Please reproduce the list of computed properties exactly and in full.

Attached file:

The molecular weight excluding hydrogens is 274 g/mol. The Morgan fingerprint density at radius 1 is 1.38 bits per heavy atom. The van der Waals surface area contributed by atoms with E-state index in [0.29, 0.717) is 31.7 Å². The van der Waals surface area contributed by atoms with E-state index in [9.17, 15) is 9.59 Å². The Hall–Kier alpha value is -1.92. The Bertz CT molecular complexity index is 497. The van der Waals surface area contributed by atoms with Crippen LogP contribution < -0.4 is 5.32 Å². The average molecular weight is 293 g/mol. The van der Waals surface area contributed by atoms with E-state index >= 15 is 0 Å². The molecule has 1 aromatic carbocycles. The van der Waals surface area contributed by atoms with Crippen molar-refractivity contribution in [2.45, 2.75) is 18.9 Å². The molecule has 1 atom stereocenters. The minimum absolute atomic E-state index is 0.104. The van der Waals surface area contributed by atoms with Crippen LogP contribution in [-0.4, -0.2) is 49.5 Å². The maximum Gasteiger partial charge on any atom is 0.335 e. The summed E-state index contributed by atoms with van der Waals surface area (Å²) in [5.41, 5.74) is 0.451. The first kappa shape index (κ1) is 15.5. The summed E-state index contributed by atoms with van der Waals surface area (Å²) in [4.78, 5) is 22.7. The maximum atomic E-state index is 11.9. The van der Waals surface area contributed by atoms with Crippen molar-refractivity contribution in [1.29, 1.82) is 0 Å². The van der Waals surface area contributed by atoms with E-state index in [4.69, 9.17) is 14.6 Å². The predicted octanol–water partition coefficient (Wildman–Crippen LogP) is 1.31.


The molecular weight excluding hydrogens is 274 g/mol. The Morgan fingerprint density at radius 1 is 1.38 bits per heavy atom. The van der Waals surface area contributed by atoms with E-state index in [0.29, 0.717) is 31.7 Å². The van der Waals surface area contributed by atoms with E-state index in [9.17, 15) is 9.59 Å². The Hall–Kier alpha value is -1.92. The Bertz CT molecular complexity index is 497. The van der Waals surface area contributed by atoms with Crippen LogP contribution < -0.4 is 5.32 Å². The average molecular weight is 293 g/mol. The van der Waals surface area contributed by atoms with E-state index >= 15 is 0 Å². The molecule has 1 aromatic carbocycles. The van der Waals surface area contributed by atoms with Crippen molar-refractivity contribution in [2.45, 2.75) is 18.9 Å². The molecule has 1 atom stereocenters. The minimum absolute atomic E-state index is 0.104. The van der Waals surface area contributed by atoms with Crippen LogP contribution in [-0.4, -0.2) is 49.5 Å². The maximum Gasteiger partial charge on any atom is 0.335 e. The summed E-state index contributed by atoms with van der Waals surface area (Å²) in [5.41, 5.74) is 0.451. The first kappa shape index (κ1) is 15.5. The summed E-state index contributed by atoms with van der Waals surface area (Å²) in [4.78, 5) is 22.7. The maximum atomic E-state index is 11.9. The van der Waals surface area contributed by atoms with Crippen molar-refractivity contribution in [1.29, 1.82) is 0 Å². The van der Waals surface area contributed by atoms with E-state index in [4.69, 9.17) is 14.6 Å². The predicted octanol–water partition coefficient (Wildman–Crippen LogP) is 1.31.